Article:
This is an often highly contested subject. There are many many ways to reduce your impact, a vintage ring (like Arthur gifted Anne Therese) means new gems and metals do not need to be mined, but they do not fit everyone. There are a few really wonderful resources to help couples find conflict free stones, metals that may have formerly been something else. Lots of couples are also opting to go ringless – getting a tattoo in place of a ring or not feeling the need to be committed to the “tradition” of rings. You made your commitment to one another and it’s up to you to decide how you want to show/share it.
The above are only a few of the ways that couples can be more mindful while planning their wedding, reception, shower, etc. One of our favorite parts of wedding planning is helping couples navigate the amazing ways they can give back to their friends, family, community and environment during the process. We hope this sparked a little light in you, and you’re excited for the future possibilities of your ethical wedding!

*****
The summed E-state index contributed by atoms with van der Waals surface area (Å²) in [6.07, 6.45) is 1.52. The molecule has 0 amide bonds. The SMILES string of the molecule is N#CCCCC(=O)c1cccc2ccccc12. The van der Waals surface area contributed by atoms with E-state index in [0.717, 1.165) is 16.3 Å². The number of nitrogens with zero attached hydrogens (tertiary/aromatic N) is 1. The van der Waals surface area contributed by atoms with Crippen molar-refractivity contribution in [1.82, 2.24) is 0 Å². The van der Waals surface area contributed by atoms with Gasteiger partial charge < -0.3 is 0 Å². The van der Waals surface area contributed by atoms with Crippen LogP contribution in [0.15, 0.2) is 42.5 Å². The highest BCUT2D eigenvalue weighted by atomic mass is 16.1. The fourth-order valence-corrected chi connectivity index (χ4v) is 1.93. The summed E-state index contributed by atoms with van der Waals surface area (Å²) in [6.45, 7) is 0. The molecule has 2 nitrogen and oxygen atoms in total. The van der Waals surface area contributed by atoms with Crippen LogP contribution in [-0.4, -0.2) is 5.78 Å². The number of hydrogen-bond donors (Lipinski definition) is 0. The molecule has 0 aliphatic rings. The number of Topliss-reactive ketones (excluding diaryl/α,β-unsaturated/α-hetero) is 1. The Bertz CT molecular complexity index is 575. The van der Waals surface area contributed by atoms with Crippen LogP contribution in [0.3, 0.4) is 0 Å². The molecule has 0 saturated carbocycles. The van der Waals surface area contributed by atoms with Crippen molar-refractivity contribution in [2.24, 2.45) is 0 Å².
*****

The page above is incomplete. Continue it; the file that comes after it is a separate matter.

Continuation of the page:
P.S. Here are a few more ideas; Plant-based plantable wedding invitations with seeds, working with only local and sustainable vendors, purchasing carbon offsets, asking for donations to your favorite organizations instead of wedding gifts. providing alternative transportation options, opting out of single use wedding items (no straws!) We could go on for hours, but we won’t bore you. Follow us on the ‘gram for more tips, tricks and awesome events we’re working on!
P.S.S. A robust guide from our friends at Less Stuff More Meaning put together a guide with ideas like this plus about 100 more on their e-guide which we sell right here on the blog!
Writing: Greater Good Events
Hair & Makeup: Green Twig Salon
Shoes: Susi Studio
Flowers: Le Bouquet
Purse: Est/Wst Collective